NZASE is affiliated to the Royal Society of New Zealand

The Royal Society of New Zealand believes that education, particularly at the primary and secondary school level, is critically important to New Zealand’s future. Through education, they work to develop a scientifically and technologically literate society able to utilise knowledge, skills and opportunities for our social, environmental and economic betterment. The Society, in its unique position as the interface between scientific and technological practice and education, is involved in a variety of initiatives with these as their ultimate goals.

• Resources for schools
• Medals and Special awards
• Programmes
• Competitions
• Student Showcase
• Funding for Teachers
• Funding for Students
• Ethics
• Tertiary Students
• Education Links

The implications for science education of the hermeneutic philosophy of science

Robert Shaw
The Open Polytechnic of New Zealand


This paper introduces a modern philosophical tradition and indicates its implications for science education. The hermeneutic philosophy of science is the tradition of Kant, Heidegger, and Heelan. Essential to this tradition are two concepts of truth, truth as correspondence and truth as disclosure. It is these concepts that enable access to science in and of itself. Modern science forces aspects of reality to reveal themselves to human beings in events of disclosure. The achievement of each event of disclosure requires the precise manipulation of equipment, which is an activity that depends on truth as correspondence.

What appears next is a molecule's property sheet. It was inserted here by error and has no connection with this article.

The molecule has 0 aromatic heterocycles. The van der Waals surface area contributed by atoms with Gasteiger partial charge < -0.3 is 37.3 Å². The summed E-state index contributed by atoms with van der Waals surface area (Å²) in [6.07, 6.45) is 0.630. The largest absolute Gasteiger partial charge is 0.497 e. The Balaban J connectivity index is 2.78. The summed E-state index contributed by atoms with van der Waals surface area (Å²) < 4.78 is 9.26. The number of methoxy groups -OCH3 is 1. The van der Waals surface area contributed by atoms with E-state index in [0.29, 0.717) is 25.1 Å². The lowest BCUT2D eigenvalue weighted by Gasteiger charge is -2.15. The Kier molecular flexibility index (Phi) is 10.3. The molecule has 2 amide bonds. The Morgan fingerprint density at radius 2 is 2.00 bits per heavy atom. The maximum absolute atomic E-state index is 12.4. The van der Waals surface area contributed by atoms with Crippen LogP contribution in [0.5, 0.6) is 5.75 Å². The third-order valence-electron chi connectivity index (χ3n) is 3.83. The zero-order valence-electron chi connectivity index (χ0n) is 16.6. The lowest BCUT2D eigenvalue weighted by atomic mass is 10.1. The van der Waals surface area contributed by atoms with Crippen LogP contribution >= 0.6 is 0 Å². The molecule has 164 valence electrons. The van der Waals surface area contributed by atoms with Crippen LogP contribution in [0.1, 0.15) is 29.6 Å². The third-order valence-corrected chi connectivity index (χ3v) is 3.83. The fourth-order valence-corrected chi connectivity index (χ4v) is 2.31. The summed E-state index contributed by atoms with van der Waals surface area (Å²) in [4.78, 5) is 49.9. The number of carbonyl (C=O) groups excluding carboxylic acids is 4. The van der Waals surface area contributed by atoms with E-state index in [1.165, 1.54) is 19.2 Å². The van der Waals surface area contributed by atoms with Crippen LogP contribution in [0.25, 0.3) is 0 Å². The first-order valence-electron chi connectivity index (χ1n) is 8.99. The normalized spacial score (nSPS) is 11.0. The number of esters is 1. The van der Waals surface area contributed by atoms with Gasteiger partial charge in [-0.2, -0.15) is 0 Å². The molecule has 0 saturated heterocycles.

The implications of the hermeneutic philosophy of science for science education are profound. The paper refers to Newton’s early work on optics to explore what the theory implies for teaching. Science is about a relationship between each student, equipment, and reality. Science teachers provide for their students access to truth and they may show how their discipline holds a special relationship to reality. If the aim of science teaching is to enable students to disclose reality, the science curriculum will challenge some of the current practices of schooling. If teachers base science teaching upon the hermeneutic philosophy of science, science will assert itself as the intellectual discipline that derives from nature, and not from the inclinations of human beings. It will become apparent that science teachers teach nature’s own science.

Keywords: philosophy of science, hermeneutics, Kant, Heidegger, Heelan, Newton, truth, reality, science education, science teaching.

Download the full paper here >


ResearchEd News No 4

ResearchEd News No 2

Helix and Scientriffic magazines

The Helix and Scientriffic magazines are two of the best science and technology magazines for children. Produced by the CSIRO, Australia, they are published every two months. Subscriptions cost $40 per year or $70 for both, and you can order them from: or from:

Helix is for anyone over the age of about 10 and is full of amazing science information, cool activities and competitions. You can find out more about it at:

Scientriffic is for those from about 7 years old to 10, and has fascinating articles, fun and easy to do experiments, puzzle pages, a great comic, plus competitions, crossword and freebies! Scientriffic also comes with a Teachers Guide and is for ages 7 and up. Find out more at:

Scicon08 Papers and Presentations